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Dental crowns

Dental crowns are permanent tooth covers that are cemented to chipped, cracked or broken teeth to improve their appearance and function.

Dental Crowns Side Effects

Side effects are mild and usually include sensitivity or pain in the affected tooth. Poor shaping or placement of the crown can cause difficulty with closing your mouth or chewing. Nerve damage may occur when the tooth is being contoured, requiring a root canal. Bacteria can sometimes get trapped under a poorly-fitted crown, causing an infection.

Who shouldn't use it: Make sure you do not have any allergies to metal or peroxide before getting a metal crown. Gingivitis may exclude you from this common dental procedure too.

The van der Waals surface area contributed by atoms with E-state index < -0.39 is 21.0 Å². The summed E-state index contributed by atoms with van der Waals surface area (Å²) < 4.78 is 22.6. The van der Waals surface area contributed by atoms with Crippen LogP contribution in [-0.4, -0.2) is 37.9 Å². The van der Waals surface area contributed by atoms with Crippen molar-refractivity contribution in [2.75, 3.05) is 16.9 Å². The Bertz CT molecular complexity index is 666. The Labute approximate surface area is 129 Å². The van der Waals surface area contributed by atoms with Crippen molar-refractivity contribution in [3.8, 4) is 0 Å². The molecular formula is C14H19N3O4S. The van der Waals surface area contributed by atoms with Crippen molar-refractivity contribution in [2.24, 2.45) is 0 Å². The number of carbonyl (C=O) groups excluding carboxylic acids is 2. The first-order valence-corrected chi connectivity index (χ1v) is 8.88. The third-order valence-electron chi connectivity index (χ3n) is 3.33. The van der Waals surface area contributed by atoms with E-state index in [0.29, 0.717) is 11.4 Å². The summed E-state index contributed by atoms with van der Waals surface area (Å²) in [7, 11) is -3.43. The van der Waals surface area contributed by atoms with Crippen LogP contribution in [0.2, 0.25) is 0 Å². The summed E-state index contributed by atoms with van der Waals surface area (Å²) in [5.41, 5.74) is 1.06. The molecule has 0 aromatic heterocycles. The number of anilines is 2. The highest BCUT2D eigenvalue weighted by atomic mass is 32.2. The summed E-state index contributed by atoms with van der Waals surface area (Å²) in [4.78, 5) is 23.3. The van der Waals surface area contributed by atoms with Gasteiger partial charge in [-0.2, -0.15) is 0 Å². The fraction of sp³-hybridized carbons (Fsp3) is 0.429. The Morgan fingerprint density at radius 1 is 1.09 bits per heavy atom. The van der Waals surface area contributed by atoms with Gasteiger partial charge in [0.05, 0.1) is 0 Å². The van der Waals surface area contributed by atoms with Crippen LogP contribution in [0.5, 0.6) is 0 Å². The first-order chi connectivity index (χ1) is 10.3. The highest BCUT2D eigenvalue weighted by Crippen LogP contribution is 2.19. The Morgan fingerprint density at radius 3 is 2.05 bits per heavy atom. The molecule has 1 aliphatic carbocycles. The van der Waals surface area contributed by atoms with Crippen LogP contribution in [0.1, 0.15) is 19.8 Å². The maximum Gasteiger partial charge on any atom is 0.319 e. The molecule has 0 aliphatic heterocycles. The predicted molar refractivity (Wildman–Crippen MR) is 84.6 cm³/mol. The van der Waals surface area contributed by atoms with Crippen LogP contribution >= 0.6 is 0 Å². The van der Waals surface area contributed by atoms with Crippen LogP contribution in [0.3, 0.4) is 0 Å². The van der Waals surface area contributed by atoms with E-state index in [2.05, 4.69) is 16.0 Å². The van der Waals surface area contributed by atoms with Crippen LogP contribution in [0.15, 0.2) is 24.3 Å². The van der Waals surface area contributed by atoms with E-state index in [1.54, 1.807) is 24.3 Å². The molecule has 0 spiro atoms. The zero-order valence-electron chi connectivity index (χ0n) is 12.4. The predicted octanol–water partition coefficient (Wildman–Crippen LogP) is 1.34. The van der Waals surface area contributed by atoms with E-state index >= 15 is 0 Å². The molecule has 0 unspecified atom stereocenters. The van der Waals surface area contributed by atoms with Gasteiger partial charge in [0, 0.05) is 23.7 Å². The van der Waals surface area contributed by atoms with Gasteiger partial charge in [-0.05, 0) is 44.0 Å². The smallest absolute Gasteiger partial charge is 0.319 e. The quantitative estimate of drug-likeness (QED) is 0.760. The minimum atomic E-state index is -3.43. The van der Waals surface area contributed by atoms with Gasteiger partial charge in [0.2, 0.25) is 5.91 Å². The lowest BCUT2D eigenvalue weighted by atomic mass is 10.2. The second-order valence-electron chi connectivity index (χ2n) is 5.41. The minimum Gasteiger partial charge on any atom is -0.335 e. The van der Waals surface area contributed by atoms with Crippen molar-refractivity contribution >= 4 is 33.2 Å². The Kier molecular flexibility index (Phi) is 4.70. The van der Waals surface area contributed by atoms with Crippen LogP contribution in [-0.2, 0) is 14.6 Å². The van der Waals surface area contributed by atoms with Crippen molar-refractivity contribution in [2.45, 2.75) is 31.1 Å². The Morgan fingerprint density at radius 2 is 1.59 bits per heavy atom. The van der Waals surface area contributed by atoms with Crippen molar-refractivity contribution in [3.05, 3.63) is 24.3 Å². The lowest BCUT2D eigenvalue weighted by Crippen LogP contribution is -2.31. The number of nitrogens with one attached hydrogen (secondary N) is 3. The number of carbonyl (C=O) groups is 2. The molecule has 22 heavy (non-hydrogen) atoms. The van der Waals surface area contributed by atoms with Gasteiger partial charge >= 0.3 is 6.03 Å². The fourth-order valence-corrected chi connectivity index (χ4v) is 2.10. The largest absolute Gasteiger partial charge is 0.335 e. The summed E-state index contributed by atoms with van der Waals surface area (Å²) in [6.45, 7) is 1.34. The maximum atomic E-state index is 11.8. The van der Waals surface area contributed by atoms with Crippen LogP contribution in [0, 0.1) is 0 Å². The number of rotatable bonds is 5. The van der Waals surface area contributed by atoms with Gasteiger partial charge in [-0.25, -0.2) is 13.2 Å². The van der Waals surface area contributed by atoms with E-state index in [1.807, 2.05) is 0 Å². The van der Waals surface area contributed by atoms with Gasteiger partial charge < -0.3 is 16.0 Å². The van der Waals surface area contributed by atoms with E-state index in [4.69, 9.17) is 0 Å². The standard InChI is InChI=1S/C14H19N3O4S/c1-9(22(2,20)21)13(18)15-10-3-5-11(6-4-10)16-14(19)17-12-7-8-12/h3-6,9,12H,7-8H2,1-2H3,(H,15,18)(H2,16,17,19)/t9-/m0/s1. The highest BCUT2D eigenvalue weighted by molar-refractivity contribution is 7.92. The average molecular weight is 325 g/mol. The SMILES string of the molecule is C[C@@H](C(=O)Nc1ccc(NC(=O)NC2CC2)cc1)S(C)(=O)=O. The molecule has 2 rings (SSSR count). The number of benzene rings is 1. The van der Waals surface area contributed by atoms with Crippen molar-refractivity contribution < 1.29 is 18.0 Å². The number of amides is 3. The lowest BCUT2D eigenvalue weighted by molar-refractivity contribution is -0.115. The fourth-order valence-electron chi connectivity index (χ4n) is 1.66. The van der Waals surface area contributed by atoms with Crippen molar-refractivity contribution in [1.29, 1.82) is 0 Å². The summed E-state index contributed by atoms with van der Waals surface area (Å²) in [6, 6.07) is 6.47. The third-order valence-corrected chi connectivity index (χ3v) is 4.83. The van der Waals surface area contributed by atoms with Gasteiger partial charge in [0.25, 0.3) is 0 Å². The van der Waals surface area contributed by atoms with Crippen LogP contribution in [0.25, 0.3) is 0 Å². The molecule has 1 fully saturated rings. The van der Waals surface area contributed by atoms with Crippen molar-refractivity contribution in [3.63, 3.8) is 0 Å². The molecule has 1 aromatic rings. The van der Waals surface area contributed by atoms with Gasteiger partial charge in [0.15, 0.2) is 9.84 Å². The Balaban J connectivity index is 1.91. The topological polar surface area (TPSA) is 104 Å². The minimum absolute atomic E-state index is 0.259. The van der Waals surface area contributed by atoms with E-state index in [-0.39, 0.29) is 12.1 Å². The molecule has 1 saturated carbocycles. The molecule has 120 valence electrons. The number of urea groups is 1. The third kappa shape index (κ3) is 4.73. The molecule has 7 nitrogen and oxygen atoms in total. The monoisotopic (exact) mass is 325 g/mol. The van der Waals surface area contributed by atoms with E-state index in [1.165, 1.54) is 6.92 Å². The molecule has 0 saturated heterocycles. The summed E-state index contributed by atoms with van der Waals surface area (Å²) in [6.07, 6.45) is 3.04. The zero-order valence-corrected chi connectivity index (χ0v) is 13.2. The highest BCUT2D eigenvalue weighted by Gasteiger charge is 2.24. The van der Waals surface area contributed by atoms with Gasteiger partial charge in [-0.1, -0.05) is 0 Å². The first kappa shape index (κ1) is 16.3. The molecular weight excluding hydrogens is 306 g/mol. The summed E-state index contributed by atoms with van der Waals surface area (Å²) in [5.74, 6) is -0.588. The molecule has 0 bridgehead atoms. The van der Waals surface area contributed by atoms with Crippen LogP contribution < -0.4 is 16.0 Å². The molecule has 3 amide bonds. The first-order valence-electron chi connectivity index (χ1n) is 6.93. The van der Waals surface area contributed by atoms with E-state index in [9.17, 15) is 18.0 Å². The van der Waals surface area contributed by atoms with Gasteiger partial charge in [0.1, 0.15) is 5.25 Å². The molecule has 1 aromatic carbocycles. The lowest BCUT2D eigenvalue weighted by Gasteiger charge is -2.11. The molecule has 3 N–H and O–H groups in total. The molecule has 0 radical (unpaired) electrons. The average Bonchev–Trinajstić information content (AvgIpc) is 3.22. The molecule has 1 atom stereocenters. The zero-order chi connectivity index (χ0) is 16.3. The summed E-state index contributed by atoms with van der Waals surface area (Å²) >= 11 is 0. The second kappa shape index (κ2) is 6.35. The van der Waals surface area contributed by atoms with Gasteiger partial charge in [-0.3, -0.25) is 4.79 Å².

Drawbacks: Poor shaping of a dental crown can get in the way of eating and speaking.

Recovery Time For Dental Crowns

None. Dental crowns are usually ready to go immediately after they're placed.

After care for dental crowns: Diligent dental hygiene-including daily brushing and flossing-is crucial to preventing infection and maintaining the integrity of the crown. Your dentist may recommend a high-fluoride toothpaste to prevent decay.

If you have a temporary crown prior to getting a permanent one, avoid gum, caramel, and other sticky foods that might uproot the crown. It's also prudent to avoid chewing with the side of the mouth that has the temporary crown.

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